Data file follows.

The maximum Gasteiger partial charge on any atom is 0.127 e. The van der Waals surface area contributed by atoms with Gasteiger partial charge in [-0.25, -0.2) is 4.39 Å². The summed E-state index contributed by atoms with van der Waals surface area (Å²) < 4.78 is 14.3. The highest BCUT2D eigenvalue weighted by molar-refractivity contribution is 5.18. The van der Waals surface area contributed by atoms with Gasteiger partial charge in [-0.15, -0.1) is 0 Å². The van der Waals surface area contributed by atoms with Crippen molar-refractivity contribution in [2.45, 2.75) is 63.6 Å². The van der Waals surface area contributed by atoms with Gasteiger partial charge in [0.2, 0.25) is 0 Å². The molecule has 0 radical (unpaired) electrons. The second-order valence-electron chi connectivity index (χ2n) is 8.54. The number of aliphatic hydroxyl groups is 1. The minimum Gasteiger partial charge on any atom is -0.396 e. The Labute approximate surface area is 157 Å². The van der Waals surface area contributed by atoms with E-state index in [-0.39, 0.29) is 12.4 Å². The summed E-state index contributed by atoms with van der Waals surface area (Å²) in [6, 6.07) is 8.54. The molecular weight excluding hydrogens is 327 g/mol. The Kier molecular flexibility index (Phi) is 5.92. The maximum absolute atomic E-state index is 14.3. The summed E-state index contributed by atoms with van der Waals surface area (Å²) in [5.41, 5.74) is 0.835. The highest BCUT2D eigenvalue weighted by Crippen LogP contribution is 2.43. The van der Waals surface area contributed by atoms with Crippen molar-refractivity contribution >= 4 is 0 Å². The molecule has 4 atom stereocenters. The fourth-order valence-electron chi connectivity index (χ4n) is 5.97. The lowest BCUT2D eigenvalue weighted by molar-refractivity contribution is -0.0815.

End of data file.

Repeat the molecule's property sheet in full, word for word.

The maximum Gasteiger partial charge on any atom is 0.127 e. The van der Waals surface area contributed by atoms with Gasteiger partial charge in [-0.25, -0.2) is 4.39 Å². The summed E-state index contributed by atoms with van der Waals surface area (Å²) < 4.78 is 14.3. The highest BCUT2D eigenvalue weighted by molar-refractivity contribution is 5.18. The van der Waals surface area contributed by atoms with Gasteiger partial charge in [-0.15, -0.1) is 0 Å². The van der Waals surface area contributed by atoms with Crippen molar-refractivity contribution in [2.45, 2.75) is 63.6 Å². The van der Waals surface area contributed by atoms with Gasteiger partial charge in [0.2, 0.25) is 0 Å². The molecule has 0 radical (unpaired) electrons. The second-order valence-electron chi connectivity index (χ2n) is 8.54. The number of aliphatic hydroxyl groups is 1. The minimum Gasteiger partial charge on any atom is -0.396 e. The Labute approximate surface area is 157 Å². The van der Waals surface area contributed by atoms with E-state index in [-0.39, 0.29) is 12.4 Å². The summed E-state index contributed by atoms with van der Waals surface area (Å²) in [6, 6.07) is 8.54. The molecular weight excluding hydrogens is 327 g/mol. The Kier molecular flexibility index (Phi) is 5.92. The maximum absolute atomic E-state index is 14.3. The summed E-state index contributed by atoms with van der Waals surface area (Å²) in [5.41, 5.74) is 0.835. The highest BCUT2D eigenvalue weighted by Crippen LogP contribution is 2.43. The van der Waals surface area contributed by atoms with Crippen molar-refractivity contribution >= 4 is 0 Å². The molecule has 4 atom stereocenters. The fourth-order valence-electron chi connectivity index (χ4n) is 5.97. The lowest BCUT2D eigenvalue weighted by molar-refractivity contribution is -0.0815.